Are the two efforts to protect consumers diametrically opposed? No doubt, South Carolina lawyers could be on one end of the webcams. I encourage all of us to read the news and to pay attention to how closings happen in other parts of the country and to continually think of ways to modernize our practices.  Keeping up with technology can only contribute toward keeping a real estate practitioner in the closing game.

Don’t Amend Your Master Deed As A Litigation Strategy

Standard

The South Carolina Court of Appeals was not impressed!

The owners of The Gates at Williams-Brice (a great place to tailgate!) were surprised in 2012 when a maintenance company refused to bid on an exterior caulking/sealant job because of perceived construction defects.  Almost immediately, the owners’ association and an individual owner filed a complaint alleging negligence, gross negligence, breach of warranty and strict liability claims. The defendants were numerous developer and contractor entities.

The plaintiffs demanded a jury trial and sought to establish a class action for the condominium owners. The developer filed a motion for a nonjury trial and to strike the class action allegations. The Circuit Court ruled for the plaintiffs, and the defendants appealed. The Court of Appeals, in an Opinion dated August 31*, reversed.

The case contains several practice pointers for dirt lawyers, especially those who draft master deeds and amendments to master deeds and those who represent owners’ associations.

williams-brice

The Master Deed establishing The Gates at Williams-Brice contained provisions requiring arbitration, waiving the right to a jury trial, waiving the right to a class action, and eliminating the right to secondary, incidental or consequential damages.

The original complaint was filed in December of 2012. An answer, opposing the certification of a class, was filed in May of 2013. Later that month, the complaint was amended to add defendants. And on May 23, the homeowners amended the Master Deed to remove the provisions that thwarted their litigation efforts.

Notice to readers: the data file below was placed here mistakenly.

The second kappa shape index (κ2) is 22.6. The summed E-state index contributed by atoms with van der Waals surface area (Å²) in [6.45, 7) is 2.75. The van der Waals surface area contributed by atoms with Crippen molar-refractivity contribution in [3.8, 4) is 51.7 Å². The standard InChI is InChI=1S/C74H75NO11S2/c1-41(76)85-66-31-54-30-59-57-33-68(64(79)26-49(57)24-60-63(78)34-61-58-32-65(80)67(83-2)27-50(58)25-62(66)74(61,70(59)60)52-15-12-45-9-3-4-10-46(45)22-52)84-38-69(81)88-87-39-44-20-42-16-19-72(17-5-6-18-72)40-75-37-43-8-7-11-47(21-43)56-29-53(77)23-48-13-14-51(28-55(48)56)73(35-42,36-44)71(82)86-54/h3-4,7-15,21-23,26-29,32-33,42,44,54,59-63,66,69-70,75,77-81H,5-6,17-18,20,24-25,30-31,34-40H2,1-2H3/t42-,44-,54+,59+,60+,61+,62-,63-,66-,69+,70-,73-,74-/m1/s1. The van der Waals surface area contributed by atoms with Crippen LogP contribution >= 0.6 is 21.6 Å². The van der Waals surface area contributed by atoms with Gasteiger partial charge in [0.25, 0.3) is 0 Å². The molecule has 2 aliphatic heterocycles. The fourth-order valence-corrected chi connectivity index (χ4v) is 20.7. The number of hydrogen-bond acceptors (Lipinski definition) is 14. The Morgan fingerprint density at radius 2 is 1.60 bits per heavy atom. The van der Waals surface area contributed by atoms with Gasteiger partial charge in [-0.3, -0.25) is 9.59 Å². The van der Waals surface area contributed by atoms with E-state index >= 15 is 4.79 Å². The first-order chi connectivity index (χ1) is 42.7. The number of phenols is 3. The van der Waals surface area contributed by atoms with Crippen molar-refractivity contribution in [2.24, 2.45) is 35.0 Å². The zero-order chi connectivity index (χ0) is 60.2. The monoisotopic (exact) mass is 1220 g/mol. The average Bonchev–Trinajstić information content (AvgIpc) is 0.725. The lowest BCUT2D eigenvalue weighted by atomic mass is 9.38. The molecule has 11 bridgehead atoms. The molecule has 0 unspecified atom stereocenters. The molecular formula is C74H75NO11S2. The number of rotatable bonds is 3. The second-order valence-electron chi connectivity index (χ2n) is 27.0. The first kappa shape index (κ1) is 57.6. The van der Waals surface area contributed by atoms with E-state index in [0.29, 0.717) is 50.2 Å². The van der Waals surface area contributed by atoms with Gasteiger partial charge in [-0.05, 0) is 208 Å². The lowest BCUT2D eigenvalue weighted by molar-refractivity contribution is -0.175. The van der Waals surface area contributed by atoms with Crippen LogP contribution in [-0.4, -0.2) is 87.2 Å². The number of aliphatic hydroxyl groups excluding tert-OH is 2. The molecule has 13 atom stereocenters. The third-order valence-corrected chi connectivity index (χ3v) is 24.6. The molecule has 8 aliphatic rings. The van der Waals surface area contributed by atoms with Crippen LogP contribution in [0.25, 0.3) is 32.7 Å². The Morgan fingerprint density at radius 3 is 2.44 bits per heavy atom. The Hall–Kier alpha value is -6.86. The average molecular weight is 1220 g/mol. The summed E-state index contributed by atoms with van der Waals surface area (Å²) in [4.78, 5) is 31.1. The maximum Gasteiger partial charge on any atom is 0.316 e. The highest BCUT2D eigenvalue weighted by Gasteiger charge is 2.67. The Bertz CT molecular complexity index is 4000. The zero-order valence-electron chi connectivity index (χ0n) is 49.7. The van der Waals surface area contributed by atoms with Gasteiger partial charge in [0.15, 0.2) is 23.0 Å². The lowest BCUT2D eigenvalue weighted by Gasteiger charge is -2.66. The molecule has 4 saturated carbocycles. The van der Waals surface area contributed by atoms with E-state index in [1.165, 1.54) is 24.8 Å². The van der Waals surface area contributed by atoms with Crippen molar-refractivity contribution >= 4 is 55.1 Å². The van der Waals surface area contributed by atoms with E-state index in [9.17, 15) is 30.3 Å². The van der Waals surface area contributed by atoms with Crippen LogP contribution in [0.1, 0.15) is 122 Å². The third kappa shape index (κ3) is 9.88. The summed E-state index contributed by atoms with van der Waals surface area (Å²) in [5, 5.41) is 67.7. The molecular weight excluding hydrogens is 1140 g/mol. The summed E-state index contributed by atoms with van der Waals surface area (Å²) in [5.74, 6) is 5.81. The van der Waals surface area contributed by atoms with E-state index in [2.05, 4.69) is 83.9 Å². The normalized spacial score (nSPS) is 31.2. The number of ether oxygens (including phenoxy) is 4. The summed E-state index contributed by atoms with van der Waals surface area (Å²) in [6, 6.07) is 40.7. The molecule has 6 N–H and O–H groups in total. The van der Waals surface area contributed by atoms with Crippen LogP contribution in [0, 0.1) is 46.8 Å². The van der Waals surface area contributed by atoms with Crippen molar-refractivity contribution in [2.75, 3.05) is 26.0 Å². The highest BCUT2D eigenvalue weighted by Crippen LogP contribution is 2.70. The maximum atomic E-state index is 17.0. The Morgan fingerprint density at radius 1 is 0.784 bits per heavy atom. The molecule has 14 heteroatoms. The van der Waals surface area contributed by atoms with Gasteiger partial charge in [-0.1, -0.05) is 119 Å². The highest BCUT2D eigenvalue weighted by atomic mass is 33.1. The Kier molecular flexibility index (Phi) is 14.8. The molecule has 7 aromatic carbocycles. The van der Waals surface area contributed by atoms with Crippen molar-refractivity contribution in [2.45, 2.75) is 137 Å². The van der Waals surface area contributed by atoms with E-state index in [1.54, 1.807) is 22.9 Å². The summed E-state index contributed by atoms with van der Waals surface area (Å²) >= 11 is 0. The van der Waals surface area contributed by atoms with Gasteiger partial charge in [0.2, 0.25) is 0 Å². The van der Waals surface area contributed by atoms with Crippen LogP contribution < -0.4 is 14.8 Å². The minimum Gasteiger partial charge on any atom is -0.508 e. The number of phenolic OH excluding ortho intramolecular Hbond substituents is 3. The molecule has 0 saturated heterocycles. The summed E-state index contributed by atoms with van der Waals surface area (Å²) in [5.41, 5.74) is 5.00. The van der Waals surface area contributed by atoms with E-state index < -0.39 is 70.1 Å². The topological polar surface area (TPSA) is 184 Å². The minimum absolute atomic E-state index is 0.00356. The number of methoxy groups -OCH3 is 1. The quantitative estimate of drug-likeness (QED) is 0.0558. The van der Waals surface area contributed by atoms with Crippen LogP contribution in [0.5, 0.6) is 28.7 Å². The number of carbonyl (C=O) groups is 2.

The Circuit Court found that the provisions at issue were no longer within the Master Deed and that the defendants were precluded from enforcing unconscionable arbitration and alternative dispute resolutions that contained oppressive, one-sided terms.

On appeal, the defendants argued that the Master Deed could not be amended retroactively to remove the provisions at issue. Neither party contested that the homeowners’ actions were taken in anticipation of litigation. The Court of Appeals held that the homeowners knowingly, voluntarily and intelligently waived their rights to a jury trial and to a class action when they signed their deeds.

Citing a North Carolina case**, the Court of Appeals said that to remove the agreed-upon waivers retroactively would effectively substitute a new obligation for the original bargain of the parties. The Court pointed to the cites in the North Carolina case that indicate several jurisdictions apply a reasonableness standard when reviewing amendments to covenants and holding a provision authorizing an owners’ association to amend covenants does not permit amendments of unlimited scope; rather, every amendment must be reasonable in light of the contracting parties’ original intent.

The Court of Appeals discounted several cases involving amendments in condominium projects by the Circuit Court as not controlling. One such case found the developer’s amendment to increase maintenance assessments was enforceable against new purchasers. Another case approved an amendment regarding leasing restrictions. A third case found that an owners’ association properly amended covenants to prohibit the developer from advertising on the property. The final case held that an amendment authorizing the association to suspend utilities for unpaid judgments was properly applied against a unit owner because any alleged retroactivity was proper based on the contractual relationship between the association and the unit owner.

Other cases cited by the Circuit Court were dismissed as neither dealing with amendments to condominium declarations nor to master deeds.

The Court stated that it was unaware of any authority in South Carolina that would permit contracting parties to unilaterally alter agreed upon provisions once litigation has started.

The developer also argued that the amendments were ineffective because they failed to obtain the required permission of lenders and other “bound parties” such as the developer. The Court declined to address that issue because of its other conclusions.

What will the Supreme Court say if it gets the opportunity to rule on this issue?

 

*The Gates at Williams-Brice Condominium Association v. DDC Construction, Inc., S.C. Court of Appeals Opinion 5438 (August 31, 2016)

**Armstrong v. Ledges Homeowners Ass’n, Inc., 633 S.E.2d 78 (N.C. 2006)